Scallops normally recess in the seabed sediments with their flat valve facing upwards, flush with the sea bottom and covered by sediment.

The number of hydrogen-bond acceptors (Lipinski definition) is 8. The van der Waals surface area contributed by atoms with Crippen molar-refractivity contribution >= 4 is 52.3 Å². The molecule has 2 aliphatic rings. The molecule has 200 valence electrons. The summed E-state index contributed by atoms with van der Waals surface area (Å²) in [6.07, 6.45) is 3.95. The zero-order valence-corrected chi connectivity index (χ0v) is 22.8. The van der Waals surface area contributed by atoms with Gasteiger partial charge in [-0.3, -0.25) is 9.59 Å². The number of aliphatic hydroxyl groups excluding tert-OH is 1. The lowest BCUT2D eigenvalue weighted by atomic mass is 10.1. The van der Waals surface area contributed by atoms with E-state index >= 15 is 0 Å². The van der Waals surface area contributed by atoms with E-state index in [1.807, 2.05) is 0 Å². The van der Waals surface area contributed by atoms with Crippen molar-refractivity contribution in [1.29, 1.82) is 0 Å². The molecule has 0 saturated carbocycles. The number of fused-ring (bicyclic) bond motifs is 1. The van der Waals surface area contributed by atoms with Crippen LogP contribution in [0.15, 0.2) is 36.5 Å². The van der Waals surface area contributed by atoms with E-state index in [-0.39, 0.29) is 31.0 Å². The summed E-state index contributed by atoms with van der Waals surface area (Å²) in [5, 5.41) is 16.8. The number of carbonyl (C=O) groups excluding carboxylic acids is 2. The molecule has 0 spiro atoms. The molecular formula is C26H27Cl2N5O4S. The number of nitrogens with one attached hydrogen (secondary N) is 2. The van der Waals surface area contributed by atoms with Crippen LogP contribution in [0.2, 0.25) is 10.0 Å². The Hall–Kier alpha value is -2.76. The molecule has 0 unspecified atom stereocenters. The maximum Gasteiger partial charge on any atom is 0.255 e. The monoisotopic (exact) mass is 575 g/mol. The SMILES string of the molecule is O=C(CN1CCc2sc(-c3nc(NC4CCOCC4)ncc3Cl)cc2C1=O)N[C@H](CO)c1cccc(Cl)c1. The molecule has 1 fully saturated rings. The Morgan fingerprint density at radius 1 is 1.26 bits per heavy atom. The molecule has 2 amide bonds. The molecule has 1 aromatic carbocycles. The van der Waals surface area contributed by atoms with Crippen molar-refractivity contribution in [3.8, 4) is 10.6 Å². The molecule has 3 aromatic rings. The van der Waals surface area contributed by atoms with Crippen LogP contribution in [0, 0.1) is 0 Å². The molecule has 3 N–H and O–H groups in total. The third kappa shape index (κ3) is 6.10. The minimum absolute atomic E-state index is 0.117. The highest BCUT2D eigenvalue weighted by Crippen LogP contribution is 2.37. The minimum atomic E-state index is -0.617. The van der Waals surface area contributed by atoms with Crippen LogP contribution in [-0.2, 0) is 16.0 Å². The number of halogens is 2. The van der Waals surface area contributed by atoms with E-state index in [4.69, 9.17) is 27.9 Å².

They are generally found in areas with strong currents, on a variety of seabed types, ranging from fine to coarse gravel, which may or may not be mixed with mud and organic matter. They feed on phytoplankton, bacteria, other micro-organisms and dead organic matter (detritus). Their most important sources of food are phytoplankton and microscopic algae found on the seabed substrate. The water currents supplies the food particles, and in many places factors such as the depth, tides and topography will affect variations in their access to food. Seasonal fluctuations in phytoplankton production also cause great variation in both the quantity and quality of nutrition available to the scallops. The distribution of great scallops in Norwegian waters is significantly limited by low winter temperatures and salinity. Climate change accompanied by milder winters may therefore result in an extension of their distribution northwards. Scallops have low tolerance of reduced salinity, and any change in the amount of fresh water entering coastal waters may also affect their distribution along the coast.